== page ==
In 2012, Da Capo Press published The Sea is My Brother, the lost novel of Jack Kerouac. I had heard of this "lost " novel yet only read it several days ago. In short, I loved the book.
Now, let me get to WHY I loved the book!
This novel, written in 1943, after Kerouac completed his stint as a Merchant Marine, is the beginning of it all; the start of his literary career and his most famous work, On The Road. This novel tells the story of Wesley, a Merchant Marine who is in New York for a spell and meets up with some random people at a bar. Eventually one of them, a Columbia professor named Bill Everhart, decides that Wesley's life is just what he needs to shake up his humdrum of a literary elite life. He turns away from the comforts of the literary elite and joins his no-moss-growing friend towards the journey of change.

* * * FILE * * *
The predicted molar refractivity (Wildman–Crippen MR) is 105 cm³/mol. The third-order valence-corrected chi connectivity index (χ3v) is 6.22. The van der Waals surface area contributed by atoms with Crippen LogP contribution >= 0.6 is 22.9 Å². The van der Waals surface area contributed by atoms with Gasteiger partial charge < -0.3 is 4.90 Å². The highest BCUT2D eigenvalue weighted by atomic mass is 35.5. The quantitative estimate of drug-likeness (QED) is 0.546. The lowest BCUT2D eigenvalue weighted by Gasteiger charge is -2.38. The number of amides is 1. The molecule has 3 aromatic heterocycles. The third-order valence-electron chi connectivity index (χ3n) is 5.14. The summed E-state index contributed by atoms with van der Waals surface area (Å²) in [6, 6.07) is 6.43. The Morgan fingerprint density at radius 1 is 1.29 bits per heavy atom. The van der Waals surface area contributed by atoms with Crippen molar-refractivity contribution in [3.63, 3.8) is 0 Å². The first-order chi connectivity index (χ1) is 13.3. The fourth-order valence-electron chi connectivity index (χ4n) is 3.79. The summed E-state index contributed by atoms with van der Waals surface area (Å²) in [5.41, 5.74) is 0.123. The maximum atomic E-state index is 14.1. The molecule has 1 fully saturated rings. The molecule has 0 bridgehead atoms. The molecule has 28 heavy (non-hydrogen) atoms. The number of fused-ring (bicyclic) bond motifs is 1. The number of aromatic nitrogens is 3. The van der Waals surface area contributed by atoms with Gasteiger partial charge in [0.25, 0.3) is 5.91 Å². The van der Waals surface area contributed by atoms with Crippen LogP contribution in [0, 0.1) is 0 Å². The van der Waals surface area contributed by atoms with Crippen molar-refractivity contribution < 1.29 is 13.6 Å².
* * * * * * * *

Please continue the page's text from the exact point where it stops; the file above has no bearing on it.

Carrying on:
This novel sounds of a Kerouac just testing out his voice on the world, ready to take whatever comes his way and to proceed onward with more words, words, words. The voice is there, cracked and flawed yet it is unmistakably Kerouac; in fact, I heard his voice in my mind reading this book to me as though we were old friends that had reunited after such a long period of time. It was Jack and I was glad to see him again.
I will admit that every time I think of Kerouac or read anything about him, my mind instantly plays jazz in the background, for it is the only music that I can think of that suits him perfectly. The jazz flows, the mouth whispers and yells and I smile because I know who it is.
Thankfully, the main branch of the Memphis Public Library had copies of this book; now that I have read it, I know I want a copy of it to add to my library. If you are a lover of the Beat Generation, you need to read The Sea is My Brother.
Thank you again, Jack.